[17] G. L. Hatfield, W. D. Stanish, and C. L. Hubley-Kozey, "Three-dimensional biomechanical gait characteristics at baseline are associated with progression to total knee arthroplasty," Arthritis Care & Research (Hoboken), vol. 67, no. 7, pp. 1004-1014, 2015.

[18] R. R. Neptune and C. P. McGowan, "Muscle contributions to frontal plane angular momentum during walking," Journal of Biomechanics, vol. 49, no. 13, pp. 2975-2981, 2016.

[19] G. Dubois, P. Rouch, D. Bonneau, J. L. Gennisson, and W. Skalli, "Muscle parameters estimation based on biplanar radiography," Computer Methods in Biomechanics and Bio-medical Engineering, vol. 19, no. 15, pp. 1592-1598, 2016.

[20] J. E. Naili, M. D. Iversen, A. C. Esbjornsson et al., "Deficits in functional performance and gait one year after total knee arthroplasty despite improved self-reported function," Knee Surgery, Sports Traumatology, Arthroscopy, 2016.

[21] K. T. Kang, Y. G. Koh, J. Son et al., "Measuring the effect of femoral malrotation on knee joint biomechanics for total knee arthroplasty using computational simulation," Bone Joint Research, vol. 5, no. 11, pp. 552-559, 2016.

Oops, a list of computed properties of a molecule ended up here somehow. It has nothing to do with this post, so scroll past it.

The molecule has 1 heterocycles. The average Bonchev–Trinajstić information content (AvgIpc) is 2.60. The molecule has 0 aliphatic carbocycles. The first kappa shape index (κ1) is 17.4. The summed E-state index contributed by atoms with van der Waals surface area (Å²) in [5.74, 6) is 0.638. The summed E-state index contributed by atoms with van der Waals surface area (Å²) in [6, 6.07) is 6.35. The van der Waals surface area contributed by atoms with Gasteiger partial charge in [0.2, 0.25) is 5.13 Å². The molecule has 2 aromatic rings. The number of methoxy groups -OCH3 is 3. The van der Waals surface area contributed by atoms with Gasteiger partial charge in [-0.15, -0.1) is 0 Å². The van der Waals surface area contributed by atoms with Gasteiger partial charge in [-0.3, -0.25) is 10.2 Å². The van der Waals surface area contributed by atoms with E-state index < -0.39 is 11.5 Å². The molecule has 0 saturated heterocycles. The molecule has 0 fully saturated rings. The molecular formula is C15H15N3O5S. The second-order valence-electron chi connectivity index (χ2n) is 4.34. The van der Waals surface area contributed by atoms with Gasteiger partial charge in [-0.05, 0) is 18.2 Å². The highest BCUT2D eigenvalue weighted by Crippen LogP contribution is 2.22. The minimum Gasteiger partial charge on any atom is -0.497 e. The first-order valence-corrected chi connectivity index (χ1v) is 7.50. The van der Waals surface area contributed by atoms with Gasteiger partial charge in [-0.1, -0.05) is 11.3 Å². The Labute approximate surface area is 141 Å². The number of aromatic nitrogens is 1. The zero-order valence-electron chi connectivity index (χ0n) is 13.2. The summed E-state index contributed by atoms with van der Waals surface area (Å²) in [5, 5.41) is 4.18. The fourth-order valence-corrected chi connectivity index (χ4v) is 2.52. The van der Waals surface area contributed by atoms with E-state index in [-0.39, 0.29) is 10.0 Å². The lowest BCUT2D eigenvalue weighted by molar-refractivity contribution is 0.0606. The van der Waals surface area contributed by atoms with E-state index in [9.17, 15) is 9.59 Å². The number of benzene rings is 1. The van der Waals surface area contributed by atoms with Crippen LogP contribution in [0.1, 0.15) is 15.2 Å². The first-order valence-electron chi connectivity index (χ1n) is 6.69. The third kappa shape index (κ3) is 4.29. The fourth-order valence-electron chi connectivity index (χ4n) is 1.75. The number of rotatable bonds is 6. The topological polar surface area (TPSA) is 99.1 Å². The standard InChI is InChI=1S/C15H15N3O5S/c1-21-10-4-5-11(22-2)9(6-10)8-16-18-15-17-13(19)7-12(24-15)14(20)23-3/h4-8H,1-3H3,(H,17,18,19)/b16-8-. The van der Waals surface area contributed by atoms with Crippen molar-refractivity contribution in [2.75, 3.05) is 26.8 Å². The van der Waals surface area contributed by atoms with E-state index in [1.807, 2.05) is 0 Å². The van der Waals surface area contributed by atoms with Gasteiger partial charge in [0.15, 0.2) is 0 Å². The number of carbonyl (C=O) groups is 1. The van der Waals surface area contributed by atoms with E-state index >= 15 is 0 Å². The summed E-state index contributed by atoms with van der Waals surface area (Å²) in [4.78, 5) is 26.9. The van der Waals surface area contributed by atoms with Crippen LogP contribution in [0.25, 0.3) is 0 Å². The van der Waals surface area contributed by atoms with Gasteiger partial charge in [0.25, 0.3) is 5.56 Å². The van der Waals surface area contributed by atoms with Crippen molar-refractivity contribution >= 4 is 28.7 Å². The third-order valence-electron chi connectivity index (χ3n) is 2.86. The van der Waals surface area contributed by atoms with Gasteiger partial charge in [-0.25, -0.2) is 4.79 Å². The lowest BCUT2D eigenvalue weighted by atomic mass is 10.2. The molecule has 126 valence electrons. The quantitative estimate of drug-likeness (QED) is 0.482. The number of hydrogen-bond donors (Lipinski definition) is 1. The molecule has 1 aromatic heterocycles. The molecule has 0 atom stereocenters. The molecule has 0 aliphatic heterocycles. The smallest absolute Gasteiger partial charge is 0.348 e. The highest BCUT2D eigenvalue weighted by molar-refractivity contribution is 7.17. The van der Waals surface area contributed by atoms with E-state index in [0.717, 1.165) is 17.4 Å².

[22] A. Bonnefoy-Mazure, S. Armand, Y. Sagawa, D. Suva, H. Miozzari, and K. Turcot, "Knee kinematic and clinical outcomes evolution before, 3 months, and 1 year after total knee arthroplasty," The Journal of Arthroplasty, vol. 32, no. 3, pp. 793-800, 2017.

Xubo Wu, (1) Lixi Chu, (1) Lianbo Xiao, (2) Yong He, Shuyun Jiang, (3) Songbin Yang, and Yijie Liu (1)

(1) School of Rehabilitation Science, Shanghai University of Traditional Chinese Medicine, Shanghai, China

(2) Department of Orthopaedic Surgery, Guanghua Integrative Medicine Hospital, Shanghai, China

(3) Gait Analysis Laboratory, Yueyang Hospital of Integrated Chinese and Western Medicine, Shanghai, China

Correspondence should be addressed to Lixi Chu; chulixi2@126.com

Received 12 February 2017; Revised 5 May 2017; Accepted 23 May 2017; Published 31 July 2017

Academic Editor: Liping Wang

Caption: FIGURE 1: 3D gait analysis technology.